Sabeth Buchmann and Max Jorge Hinderer Cruz offer a critical examination of Hélio Oiticica and Neville D’Almeida: Block-Experiments in Cosmococa – program in progress (1973–74) and consider its vast catalog of references.
T.J. Demos explores Dara Birnbaum's pioneering development of the possibilities of video as a medium, situating it historically amidst postmodernist appropriation, media analysis and feminist politics.
Ruth Noack offers the first sustained examination of Sanja Iveković’s widely exhibited, now canonical artwork, Triangle (Trokut, 1979).
Anne Rorimer considers Kunsthalle Bern, 1992 (1992) in the context of Michael Asher's ongoing desire to fuse art with the material, economic and social conditions of institutional presentation.
In this first monograph on Infinity Mirror Room — Phalli’s Field (1965), Jo Applin examines the importance of this epoch-defining work in the context of Yayoi Kusama’s ‘obsessional art’.
Steve Edwards offers the first sustained critical examination of Martha Rosler's The Bowery in two inadequate descriptive systems, a fundamental work that bridged the concerns of conceptual art with those of political documentary.
Drawing on an unpublished interview with Richard Prince, Michael Newman analyses Prince's 1977 Untitled (couple), connecting it to ideas of allegory, simulacrum and the formation of personal identity in a society of commodity and spectacle.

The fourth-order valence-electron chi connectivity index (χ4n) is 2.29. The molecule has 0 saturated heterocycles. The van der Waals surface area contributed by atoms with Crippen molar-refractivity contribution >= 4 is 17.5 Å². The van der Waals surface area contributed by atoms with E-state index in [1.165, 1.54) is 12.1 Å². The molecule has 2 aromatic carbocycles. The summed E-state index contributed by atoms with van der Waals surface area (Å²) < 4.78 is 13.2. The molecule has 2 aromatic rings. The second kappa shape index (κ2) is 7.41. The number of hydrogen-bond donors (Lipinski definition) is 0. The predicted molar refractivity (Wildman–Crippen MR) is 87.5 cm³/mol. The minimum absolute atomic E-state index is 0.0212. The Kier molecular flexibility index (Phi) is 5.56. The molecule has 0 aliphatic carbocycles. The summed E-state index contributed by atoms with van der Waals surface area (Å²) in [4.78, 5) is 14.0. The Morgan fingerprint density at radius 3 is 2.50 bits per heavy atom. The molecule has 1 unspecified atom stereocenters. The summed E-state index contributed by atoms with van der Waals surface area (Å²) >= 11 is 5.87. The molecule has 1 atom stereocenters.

In this book, Julian Jason Haladyn argues that Marcel Duchamp's intention in his final artwork, Étant donnés, was not to provide a neat summation of his career, but the opposite: to question and even undermine definitive readings of his own previous work.
Dan Graham’s Rock My Religion (1982–84) is a video essay populated by punk and rock performers and historical figures. In this illustrated book Kodwo Eshun explores this groundbreaking work and its connections to New York's art and music scenes of the 1980's.
In Jeff Koons's One Ball Total Equilibrium Tank (1985), a Spalding basketball floats in what Koons called 'the penultimate state of being'. In this book, Michael Archer argues that such an image of stillness captured the spirit of its day.